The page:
To be eligible for the exemption, the resident would also have to both own and live in the property for which they are wanting the exemption.

This has made the proposal attractive to many residents who are living on a fixed income such as social security benefits or pensions.

In an effort to suggest a possible alternative to the freeze, Greenville City Manager Summer Spurlock gave a presentation on a homestead exemption that would allow residents 65 and older and the disabled to take $15,000 off of their home’s appraised value before applying the tax rate.

If the $15,000 exemption were to be approved, the change in the amount in taxes owed by a senior resident in Greenville might be as follows:

If a senior owns a home that was appraised at $100,000 in 2018-19, then at the current tax rate of 65.22 cents per $100 valuation, they would have paid about $652.20 that year.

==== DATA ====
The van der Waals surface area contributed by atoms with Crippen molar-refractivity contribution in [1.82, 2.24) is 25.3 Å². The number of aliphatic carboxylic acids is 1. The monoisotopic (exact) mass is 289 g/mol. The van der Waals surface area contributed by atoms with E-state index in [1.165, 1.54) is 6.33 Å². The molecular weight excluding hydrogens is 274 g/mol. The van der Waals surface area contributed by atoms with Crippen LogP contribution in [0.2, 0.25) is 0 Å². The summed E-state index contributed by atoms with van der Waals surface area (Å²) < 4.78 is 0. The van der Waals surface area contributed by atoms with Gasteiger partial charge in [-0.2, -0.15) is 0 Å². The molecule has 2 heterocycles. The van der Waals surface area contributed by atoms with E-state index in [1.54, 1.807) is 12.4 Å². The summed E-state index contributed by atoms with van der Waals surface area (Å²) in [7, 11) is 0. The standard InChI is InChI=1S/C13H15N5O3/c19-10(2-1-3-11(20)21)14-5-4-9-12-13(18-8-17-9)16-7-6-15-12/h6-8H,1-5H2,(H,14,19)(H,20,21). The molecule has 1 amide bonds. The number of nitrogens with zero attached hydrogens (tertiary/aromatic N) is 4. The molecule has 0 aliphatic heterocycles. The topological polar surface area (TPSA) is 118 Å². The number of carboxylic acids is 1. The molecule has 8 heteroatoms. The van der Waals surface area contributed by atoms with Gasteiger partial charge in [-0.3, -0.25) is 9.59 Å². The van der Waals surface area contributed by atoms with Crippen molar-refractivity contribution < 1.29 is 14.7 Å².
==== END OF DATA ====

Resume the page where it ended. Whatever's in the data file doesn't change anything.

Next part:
However, if the approved tax rate of 68.22 cents per $100 valuation is approved for 2019-20 and the “assumed property value growth” of 9.78 percent from the city’s proposed budget turns out to be accurate, then the same homeowner, whose home would now be valued at $109,780, could expect to pay $748.70 in local taxes.

Now, if the $15,000 homestead exemption is approved, the same senior homeowner would be eligible for an adjusted taxable value of $94,780 ($109,780 - $15,000) for 2019-20, and would therefore owe $646.59 in city taxes – a small reduction from what they owed in 2018-19.

However, while a senior owner of a $100,000 home could end up paying less in local taxes if the $15,000 homestead exemption is approved, an owner of a higher-valued home might still see an increase in their tax amount, albeit a smaller one.

For example, if a Greenville resident aged 65 or older or a younger person who's disabled owns a home that was appraised at $200,000 in 2018-19, then they would have owed about $1,304.40 in local taxes at that year's tax rate of 65.22 cents per $100 valuation.